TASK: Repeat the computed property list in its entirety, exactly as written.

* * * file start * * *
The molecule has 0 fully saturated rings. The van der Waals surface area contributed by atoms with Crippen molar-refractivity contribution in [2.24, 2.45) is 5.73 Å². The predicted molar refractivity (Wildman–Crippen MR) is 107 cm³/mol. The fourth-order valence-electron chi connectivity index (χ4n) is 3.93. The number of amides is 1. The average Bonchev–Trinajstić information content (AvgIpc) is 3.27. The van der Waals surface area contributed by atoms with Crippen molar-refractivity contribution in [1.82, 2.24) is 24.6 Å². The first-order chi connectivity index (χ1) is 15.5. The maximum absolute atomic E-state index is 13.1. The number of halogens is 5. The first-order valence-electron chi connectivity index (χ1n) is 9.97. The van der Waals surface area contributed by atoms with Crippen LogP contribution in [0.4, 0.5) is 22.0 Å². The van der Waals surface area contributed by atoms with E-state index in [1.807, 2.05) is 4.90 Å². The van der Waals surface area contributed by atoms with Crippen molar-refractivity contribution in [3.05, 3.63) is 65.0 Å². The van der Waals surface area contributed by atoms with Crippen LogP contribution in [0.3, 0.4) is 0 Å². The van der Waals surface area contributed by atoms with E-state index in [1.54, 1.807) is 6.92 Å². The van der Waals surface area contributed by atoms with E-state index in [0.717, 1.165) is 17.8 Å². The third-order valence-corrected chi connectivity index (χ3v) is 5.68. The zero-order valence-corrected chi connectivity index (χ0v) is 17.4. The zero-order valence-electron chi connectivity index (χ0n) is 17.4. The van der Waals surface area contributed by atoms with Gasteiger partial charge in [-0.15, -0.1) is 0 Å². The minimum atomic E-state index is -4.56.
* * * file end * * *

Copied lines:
The molecule has 0 fully saturated rings. The van der Waals surface area contributed by atoms with Crippen molar-refractivity contribution in [2.24, 2.45) is 5.73 Å². The predicted molar refractivity (Wildman–Crippen MR) is 107 cm³/mol. The fourth-order valence-electron chi connectivity index (χ4n) is 3.93. The number of amides is 1. The average Bonchev–Trinajstić information content (AvgIpc) is 3.27. The van der Waals surface area contributed by atoms with Crippen molar-refractivity contribution in [1.82, 2.24) is 24.6 Å². The first-order chi connectivity index (χ1) is 15.5. The maximum absolute atomic E-state index is 13.1. The number of halogens is 5. The first-order valence-electron chi connectivity index (χ1n) is 9.97. The van der Waals surface area contributed by atoms with Crippen LogP contribution in [0.4, 0.5) is 22.0 Å². The van der Waals surface area contributed by atoms with E-state index in [1.807, 2.05) is 4.90 Å². The van der Waals surface area contributed by atoms with Crippen molar-refractivity contribution in [3.05, 3.63) is 65.0 Å². The van der Waals surface area contributed by atoms with Crippen LogP contribution in [0.3, 0.4) is 0 Å². The van der Waals surface area contributed by atoms with E-state index in [1.54, 1.807) is 6.92 Å². The van der Waals surface area contributed by atoms with E-state index in [0.717, 1.165) is 17.8 Å². The third-order valence-corrected chi connectivity index (χ3v) is 5.68. The zero-order valence-corrected chi connectivity index (χ0v) is 17.4. The zero-order valence-electron chi connectivity index (χ0n) is 17.4. The van der Waals surface area contributed by atoms with Gasteiger partial charge in [-0.15, -0.1) is 0 Å². The minimum atomic E-state index is -4.56.